CA120: Will those new 2016 voters return for the midterms?
History tells us that presidential-year new voters are likely to skip mid-term elections. Will the new voters of 2016 be any different?
The answer to that question could have a profound impact on the 2018 elections.
A new poll, released this week by EMC Research (www.emcresearch.com) and Capitol Weekly, dives into these new registrants with a deep look at their interest in elections, how they receive political information, their ideological and policy leanings, how they view the current Trump administration and what they want our state’s leadership to do about it.
California’s voter registration surge in 2016 was unprecedented. The state set a registration record in the primary with more than 2 million registrations, then set another record in the general election for a total of 5.4 million new and re-registered voters in just 11 months.
This surge accounted for more than a quarter of the state’s voter file. Nearly 40% of all households in the state had someone who had recently completed a voter registration.
As we have reported earlier, these newly registered voters did turn out in significant numbers, and in higher numbers than other voters in their age group.
For example, the average registrant in 2016 was roughly 29 years old, but turned out at a 78% average – that’s higher than the 74% total turnout rate, and much higher than the 60% turnout rate for all voters under 35.
There are two key questions for campaigns going forward:
–Are this new wave of registrants going to stay engaged in elections, or will they tune out until the next presidential election?
–Is this new wave of registrants reflective of the overall voter file in attitudes, political ideology and values?
In 2012, we analyzed voters who participated in that presidential election and had registered for the first time in the large registration and participation surge in 2008.
In that analysis we found that 30% of the new registrants skipped all the intervening elections, including the 2010 gubernatorial election and any local municipal contests in those four years. For those under 35 years old, 43% skipped all intervening elections.
A similar look at the voters who first registered in 2012, and then voted again in 2016 shows even lower participation in non-presidential elections, with 57% skipping all intervening elections, and a 65% nonparticipation rate for voters under the age of 35.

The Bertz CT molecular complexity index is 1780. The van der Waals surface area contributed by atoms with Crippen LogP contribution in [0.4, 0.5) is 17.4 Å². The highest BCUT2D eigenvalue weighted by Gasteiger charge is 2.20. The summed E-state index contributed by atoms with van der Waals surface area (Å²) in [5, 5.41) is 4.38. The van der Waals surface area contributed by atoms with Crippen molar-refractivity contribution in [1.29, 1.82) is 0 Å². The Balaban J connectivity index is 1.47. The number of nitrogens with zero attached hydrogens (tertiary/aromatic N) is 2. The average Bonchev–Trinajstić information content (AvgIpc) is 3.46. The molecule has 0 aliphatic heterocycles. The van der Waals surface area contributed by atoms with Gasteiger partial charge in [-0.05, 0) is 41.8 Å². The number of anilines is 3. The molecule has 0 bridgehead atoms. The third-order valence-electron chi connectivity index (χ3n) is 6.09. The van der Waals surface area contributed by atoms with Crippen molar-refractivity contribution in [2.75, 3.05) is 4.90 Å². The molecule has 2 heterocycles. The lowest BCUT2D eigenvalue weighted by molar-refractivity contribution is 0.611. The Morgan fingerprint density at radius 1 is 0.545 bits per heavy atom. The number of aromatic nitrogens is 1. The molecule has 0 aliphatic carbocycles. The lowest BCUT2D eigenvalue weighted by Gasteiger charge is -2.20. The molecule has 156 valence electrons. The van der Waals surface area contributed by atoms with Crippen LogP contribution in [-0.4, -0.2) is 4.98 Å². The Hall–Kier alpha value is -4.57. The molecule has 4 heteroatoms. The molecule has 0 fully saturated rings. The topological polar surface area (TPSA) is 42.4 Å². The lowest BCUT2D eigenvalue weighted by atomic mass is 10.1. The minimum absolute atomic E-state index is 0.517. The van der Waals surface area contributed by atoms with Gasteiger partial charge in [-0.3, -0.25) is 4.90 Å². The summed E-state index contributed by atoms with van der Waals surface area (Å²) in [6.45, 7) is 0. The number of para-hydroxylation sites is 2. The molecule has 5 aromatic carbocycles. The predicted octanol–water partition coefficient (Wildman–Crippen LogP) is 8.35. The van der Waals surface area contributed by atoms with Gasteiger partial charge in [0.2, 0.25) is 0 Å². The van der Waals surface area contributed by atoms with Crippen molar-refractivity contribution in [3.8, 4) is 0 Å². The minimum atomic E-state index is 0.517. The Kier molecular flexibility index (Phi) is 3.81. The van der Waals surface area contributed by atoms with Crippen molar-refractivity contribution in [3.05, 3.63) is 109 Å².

These prior examples would suggest a depressed turnout for the 5.4 million 2016 registrants heading into the 2018 governor’s race.
And the L.A. County elections in March of this year provide even more evidence. While the city had extremely low turnout at just 17%, the turnout for 2016 registrants was an even more anemic 8%.
The new EMC Research survey was conducted among a random sampling of the 2.45 million California voters that registered in 2016 and do not have any prior vote history in the state. They represent 13% of all registered voters in California, and 68% of them voted in November. The poll also included a control sample of randomly selected November 2016 voters for comparison purposes.
Some highlights of the poll follow, but you can click here for more details.
New registrants who voted in November report high interest and engagement:
—75% say they are following politics more closely since the November election
–26% say they have contacted a lawmaker and 28% say they have marched or protested since the election
–80% say that they followed November elections for state ballot measures very or somewhat closely
–59% say they followed elections for state assembly or state Senate
–63% say they followed elections for local candidates and ballot measures
–45% are highly interested in the 2018 elections, and another 31% are at least somewhat interested